Top Anime Casting Director Mami Okada shares some great tips for those who want to make it in Anime
Casting Director and Director of Operations at
Bang Zoom! Entertainment
How did you come to be a Casting Director?
To cut a long story short, I came to the States as an International student and secured an internship with Bang Zoom, at the time the company was very small and only had three other people working there. They were just starting out but they had a big series already and I came on as its first intern, then I just stuck around and it’s been 20 years now! I really didn’t know anything about Anime prior to starting at Bang Zoom because I didn’t really watch it when I was in Japan. When I arrived in the States I realized how huge it actually is!
What do you enjoy about your job?
There Are so many things that I enjoy. Sometimes even actors who I have been working with for years can still surprise me. I can hear a new voice from an actor that I’ve worked together with for years. It can be different experience every day and often very challenging but that is what keeps me going and my work interesting,
How has the industry changed since you started out?
So many changes are happening in the Anime industry. It’s definitely changed dramatically since when I first started the job. It used to be that only a very small group were passionate about English versions of Anime, now it is becoming more mainstream. There is more attention coming from places like video games and it changes the way I think and approach my work.
Tell us about the process you use to cast an Anime series…
The casting process is not the same every time. In general, when we get a series from our clients we discuss with our producers to find out what they’re expecting to hear when it comes to auditions. The final decisions will be up to the producers and sometimes the creators in Japan. We’ll discuss the requirements and then we’ll decide which roles we need to do auditions for.
How do you choose who to audition?
I select group of actors who are most likely to fit in a role or come close to the range of the character. I will send around 10 characters to each actors so they can choose which one they understand or connect with the most. I will send that out to about 25 actors at most, then I’ll narrow it down to a shortlist and submit them to the producers.
If a character requires something very specific by the producers that I haven’t found, I will reach out to agents. Agents might have someone who would be perfect for the project we are looking to cast.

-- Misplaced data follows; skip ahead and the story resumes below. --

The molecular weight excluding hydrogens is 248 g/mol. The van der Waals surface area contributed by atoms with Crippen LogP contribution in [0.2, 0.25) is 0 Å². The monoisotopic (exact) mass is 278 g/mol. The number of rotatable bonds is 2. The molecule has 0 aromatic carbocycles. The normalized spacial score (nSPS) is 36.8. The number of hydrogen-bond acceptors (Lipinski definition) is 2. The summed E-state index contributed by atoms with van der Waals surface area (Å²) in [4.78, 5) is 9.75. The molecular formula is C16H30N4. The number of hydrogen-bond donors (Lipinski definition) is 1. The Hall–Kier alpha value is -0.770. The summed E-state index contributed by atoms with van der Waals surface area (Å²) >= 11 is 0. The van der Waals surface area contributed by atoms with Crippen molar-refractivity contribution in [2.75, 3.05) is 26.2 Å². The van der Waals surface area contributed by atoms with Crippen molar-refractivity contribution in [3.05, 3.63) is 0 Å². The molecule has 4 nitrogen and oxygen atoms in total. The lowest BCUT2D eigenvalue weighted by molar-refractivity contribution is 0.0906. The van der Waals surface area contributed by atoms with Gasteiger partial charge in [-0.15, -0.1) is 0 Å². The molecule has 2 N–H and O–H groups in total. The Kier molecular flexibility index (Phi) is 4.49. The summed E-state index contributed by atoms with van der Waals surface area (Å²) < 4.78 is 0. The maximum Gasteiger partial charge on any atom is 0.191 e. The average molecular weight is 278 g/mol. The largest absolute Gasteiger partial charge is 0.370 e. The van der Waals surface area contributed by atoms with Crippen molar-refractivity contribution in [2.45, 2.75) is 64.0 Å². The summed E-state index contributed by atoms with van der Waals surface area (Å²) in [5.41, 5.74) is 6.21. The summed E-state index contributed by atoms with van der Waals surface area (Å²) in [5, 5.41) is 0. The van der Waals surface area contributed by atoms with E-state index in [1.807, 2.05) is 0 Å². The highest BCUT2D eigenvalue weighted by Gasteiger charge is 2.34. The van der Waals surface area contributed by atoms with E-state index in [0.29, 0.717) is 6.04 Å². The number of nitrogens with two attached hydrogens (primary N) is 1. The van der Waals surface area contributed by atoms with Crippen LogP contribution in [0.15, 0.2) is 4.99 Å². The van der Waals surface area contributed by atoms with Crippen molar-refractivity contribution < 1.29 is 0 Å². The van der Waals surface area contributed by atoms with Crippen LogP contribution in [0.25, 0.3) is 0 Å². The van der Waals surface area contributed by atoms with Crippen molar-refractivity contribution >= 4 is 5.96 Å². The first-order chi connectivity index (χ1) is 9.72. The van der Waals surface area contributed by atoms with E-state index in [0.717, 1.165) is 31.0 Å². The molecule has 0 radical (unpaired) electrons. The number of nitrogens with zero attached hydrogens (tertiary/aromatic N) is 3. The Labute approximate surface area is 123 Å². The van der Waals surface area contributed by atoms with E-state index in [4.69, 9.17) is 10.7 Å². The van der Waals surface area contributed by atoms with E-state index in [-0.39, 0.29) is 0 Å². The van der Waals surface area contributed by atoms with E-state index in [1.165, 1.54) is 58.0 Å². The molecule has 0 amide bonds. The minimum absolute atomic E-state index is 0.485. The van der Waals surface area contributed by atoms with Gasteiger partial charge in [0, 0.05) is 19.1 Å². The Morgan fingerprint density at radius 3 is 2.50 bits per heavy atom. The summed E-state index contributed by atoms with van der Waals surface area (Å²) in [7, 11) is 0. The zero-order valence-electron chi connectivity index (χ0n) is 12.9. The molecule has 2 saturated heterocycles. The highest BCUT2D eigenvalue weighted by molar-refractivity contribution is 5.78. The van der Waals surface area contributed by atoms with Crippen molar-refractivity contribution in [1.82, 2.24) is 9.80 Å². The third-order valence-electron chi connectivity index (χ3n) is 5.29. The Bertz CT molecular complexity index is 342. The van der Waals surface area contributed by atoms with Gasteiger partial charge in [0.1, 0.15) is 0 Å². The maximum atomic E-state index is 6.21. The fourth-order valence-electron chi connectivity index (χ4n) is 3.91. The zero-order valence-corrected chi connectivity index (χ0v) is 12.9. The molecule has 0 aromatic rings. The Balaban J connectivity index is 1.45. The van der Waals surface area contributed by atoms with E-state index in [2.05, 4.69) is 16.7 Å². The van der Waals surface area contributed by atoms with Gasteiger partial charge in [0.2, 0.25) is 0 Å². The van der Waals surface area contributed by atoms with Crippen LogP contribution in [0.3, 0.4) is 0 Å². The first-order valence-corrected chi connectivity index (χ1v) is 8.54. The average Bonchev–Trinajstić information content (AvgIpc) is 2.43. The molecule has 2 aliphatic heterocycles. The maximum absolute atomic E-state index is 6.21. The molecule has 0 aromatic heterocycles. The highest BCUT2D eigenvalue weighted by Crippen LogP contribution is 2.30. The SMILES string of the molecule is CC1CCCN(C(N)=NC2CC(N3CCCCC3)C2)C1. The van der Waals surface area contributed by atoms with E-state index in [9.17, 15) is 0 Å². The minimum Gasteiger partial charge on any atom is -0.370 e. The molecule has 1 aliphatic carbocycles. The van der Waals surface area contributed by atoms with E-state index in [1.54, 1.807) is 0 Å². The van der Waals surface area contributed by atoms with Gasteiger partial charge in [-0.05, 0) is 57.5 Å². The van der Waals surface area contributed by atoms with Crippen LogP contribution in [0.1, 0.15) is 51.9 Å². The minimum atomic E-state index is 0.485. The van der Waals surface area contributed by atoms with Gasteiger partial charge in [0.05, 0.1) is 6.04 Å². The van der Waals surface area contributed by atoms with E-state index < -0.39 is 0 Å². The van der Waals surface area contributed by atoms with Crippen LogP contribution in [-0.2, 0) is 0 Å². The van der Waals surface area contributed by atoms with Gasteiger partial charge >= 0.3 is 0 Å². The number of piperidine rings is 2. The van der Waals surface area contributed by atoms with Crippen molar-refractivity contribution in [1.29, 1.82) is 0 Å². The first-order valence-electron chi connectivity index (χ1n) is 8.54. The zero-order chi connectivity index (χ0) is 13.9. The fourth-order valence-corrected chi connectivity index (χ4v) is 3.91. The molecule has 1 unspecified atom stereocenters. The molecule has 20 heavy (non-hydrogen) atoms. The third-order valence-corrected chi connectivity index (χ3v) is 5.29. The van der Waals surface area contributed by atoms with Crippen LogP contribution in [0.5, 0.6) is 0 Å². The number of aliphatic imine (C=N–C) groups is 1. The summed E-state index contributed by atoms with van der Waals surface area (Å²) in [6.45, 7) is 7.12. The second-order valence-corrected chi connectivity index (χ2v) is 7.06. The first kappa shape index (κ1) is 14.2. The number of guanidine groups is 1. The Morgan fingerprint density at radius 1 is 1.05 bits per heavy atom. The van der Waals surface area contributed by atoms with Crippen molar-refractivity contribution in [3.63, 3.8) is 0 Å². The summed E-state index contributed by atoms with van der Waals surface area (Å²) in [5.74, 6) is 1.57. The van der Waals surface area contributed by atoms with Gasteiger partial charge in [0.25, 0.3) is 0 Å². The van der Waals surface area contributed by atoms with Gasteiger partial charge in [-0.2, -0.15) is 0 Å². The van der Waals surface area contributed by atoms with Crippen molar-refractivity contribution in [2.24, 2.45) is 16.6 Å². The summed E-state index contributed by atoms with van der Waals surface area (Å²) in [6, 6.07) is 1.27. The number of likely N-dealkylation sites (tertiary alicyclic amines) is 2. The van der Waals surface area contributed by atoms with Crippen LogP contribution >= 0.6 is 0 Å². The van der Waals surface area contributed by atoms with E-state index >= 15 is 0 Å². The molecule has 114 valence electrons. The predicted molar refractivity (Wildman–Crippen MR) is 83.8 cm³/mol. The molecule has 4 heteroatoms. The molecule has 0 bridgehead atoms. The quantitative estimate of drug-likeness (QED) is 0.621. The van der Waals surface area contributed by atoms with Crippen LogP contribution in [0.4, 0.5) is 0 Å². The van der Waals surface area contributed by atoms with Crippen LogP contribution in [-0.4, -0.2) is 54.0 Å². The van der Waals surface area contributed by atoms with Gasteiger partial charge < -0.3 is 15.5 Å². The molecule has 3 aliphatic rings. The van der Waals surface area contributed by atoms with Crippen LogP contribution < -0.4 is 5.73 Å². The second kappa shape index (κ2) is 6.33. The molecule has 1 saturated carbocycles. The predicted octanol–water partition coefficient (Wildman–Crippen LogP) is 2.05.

What are you looking for when you are casting an English version of Anime?
We have to be respectful to the original performance when casting English versions. We take the directions from the original voice so we look for the voices that are similar to the original. We are never looking for a perfect fit but they should bring the same energy and emotion to the performance. We definitely focus more on that than who sounds like the Japanese voice. That can be your direction and then you need to make your own character. We still need to make sure that the character performance will fit visually with the animation. Performance is crucial when it comes to casting.
The performance has to come from the heart. I always suggest actors should make sure ti have all the emotions reachable. Keep your emotion within your reachable range stored in mental “drawers”. open the “drawer” and get the emotion. In the next moment, you’re going to open a different “drawer” and get to that emotion.
Do you have to have an Anime demo to work in the genre?
I personally don’t think you need to have a special Anime demo. A lot of actors have commercial demos and character animation demos. I’m not sure about the other casting directors but for me, I like to listen to both of them. I love to actually listen to anything and everything you’ve got. As I mentioned, Anime can be cinematic or it can be wacky or cartoony, I love to listen to the range of the actors.
Is being able to do ADR essential?
It’s definitely essential to be able to do ADR, which is the process in which you match your performance to the video. It’s not only animation that is a preferred skill for, but also tons of foreign language tv shows that adapt to other languages. All the big steaming services are grabbing good foreign titles and dubbing them into English or other languages so it’s really busy and it’s good for you to learn the skills of how to do it. It might feel a little intimidating at first because you have a beat’s timecode and you have a restricted time that you can perform, but eventually, it will come to you more naturally. It’s a lot like music – when you’re listening to the music, you know when to start singing. It’s a similar concept. I recommend taking classes o ADR because if you book your first gig and don’t know what to do, your nerves about doing the technical aspects will affect your performance.
Mami Okada’s Top Tips for delivering a successful lip sync!
- Practice a neutral American accent.
- Trust the script.
- Preview the original language if the studio allows you to watch the original video.
- Quickly look at the line, then quickly memorize.
- Pay attention to the actual lift movement so you can practice during the preview.
- Keep the rhythm.
- Have a reason for performance choices.
- Watch Anime in both languages if you can. Stop, rewind, switch the audio channel, and try to perform alongside the original voice.